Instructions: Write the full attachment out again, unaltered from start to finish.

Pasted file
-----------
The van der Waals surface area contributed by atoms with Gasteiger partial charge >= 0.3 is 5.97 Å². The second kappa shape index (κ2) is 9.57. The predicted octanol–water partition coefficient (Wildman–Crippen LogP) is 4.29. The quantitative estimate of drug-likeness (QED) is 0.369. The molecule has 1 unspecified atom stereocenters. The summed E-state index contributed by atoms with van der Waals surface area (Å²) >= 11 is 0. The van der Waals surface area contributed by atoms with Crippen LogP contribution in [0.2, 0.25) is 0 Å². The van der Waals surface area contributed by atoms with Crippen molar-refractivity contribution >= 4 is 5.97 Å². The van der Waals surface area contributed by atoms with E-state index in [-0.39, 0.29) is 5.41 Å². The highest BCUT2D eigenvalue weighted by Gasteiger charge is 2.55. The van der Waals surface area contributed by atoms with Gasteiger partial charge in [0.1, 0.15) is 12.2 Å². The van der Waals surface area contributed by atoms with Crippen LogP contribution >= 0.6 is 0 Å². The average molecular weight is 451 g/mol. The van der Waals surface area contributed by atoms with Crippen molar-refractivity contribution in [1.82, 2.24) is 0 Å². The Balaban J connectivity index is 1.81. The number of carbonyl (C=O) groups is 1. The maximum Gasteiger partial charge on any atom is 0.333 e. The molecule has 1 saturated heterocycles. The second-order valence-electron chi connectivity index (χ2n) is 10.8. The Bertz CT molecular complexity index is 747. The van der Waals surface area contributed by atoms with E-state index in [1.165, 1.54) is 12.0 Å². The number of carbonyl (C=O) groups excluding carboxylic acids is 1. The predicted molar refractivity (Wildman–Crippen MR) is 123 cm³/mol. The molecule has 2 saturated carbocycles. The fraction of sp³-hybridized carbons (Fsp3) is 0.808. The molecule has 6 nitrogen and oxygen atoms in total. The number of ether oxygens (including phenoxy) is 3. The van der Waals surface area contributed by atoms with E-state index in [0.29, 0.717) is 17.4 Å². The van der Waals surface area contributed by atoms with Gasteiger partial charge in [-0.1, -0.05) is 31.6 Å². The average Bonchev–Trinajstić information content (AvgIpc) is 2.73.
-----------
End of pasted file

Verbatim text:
The van der Waals surface area contributed by atoms with Gasteiger partial charge >= 0.3 is 5.97 Å². The second kappa shape index (κ2) is 9.57. The predicted octanol–water partition coefficient (Wildman–Crippen LogP) is 4.29. The quantitative estimate of drug-likeness (QED) is 0.369. The molecule has 1 unspecified atom stereocenters. The summed E-state index contributed by atoms with van der Waals surface area (Å²) >= 11 is 0. The van der Waals surface area contributed by atoms with Crippen LogP contribution in [0.2, 0.25) is 0 Å². The van der Waals surface area contributed by atoms with Crippen molar-refractivity contribution >= 4 is 5.97 Å². The van der Waals surface area contributed by atoms with E-state index in [-0.39, 0.29) is 5.41 Å². The highest BCUT2D eigenvalue weighted by Gasteiger charge is 2.55. The van der Waals surface area contributed by atoms with Gasteiger partial charge in [0.1, 0.15) is 12.2 Å². The van der Waals surface area contributed by atoms with Crippen LogP contribution >= 0.6 is 0 Å². The average molecular weight is 451 g/mol. The van der Waals surface area contributed by atoms with Crippen molar-refractivity contribution in [1.82, 2.24) is 0 Å². The Balaban J connectivity index is 1.81. The number of carbonyl (C=O) groups is 1. The maximum Gasteiger partial charge on any atom is 0.333 e. The molecule has 1 saturated heterocycles. The second-order valence-electron chi connectivity index (χ2n) is 10.8. The Bertz CT molecular complexity index is 747. The van der Waals surface area contributed by atoms with E-state index in [1.165, 1.54) is 12.0 Å². The number of carbonyl (C=O) groups excluding carboxylic acids is 1. The predicted molar refractivity (Wildman–Crippen MR) is 123 cm³/mol. The molecule has 2 saturated carbocycles. The fraction of sp³-hybridized carbons (Fsp3) is 0.808. The molecule has 6 nitrogen and oxygen atoms in total. The number of ether oxygens (including phenoxy) is 3. The van der Waals surface area contributed by atoms with E-state index in [0.29, 0.717) is 17.4 Å². The van der Waals surface area contributed by atoms with Gasteiger partial charge in [-0.1, -0.05) is 31.6 Å². The average Bonchev–Trinajstić information content (AvgIpc) is 2.73.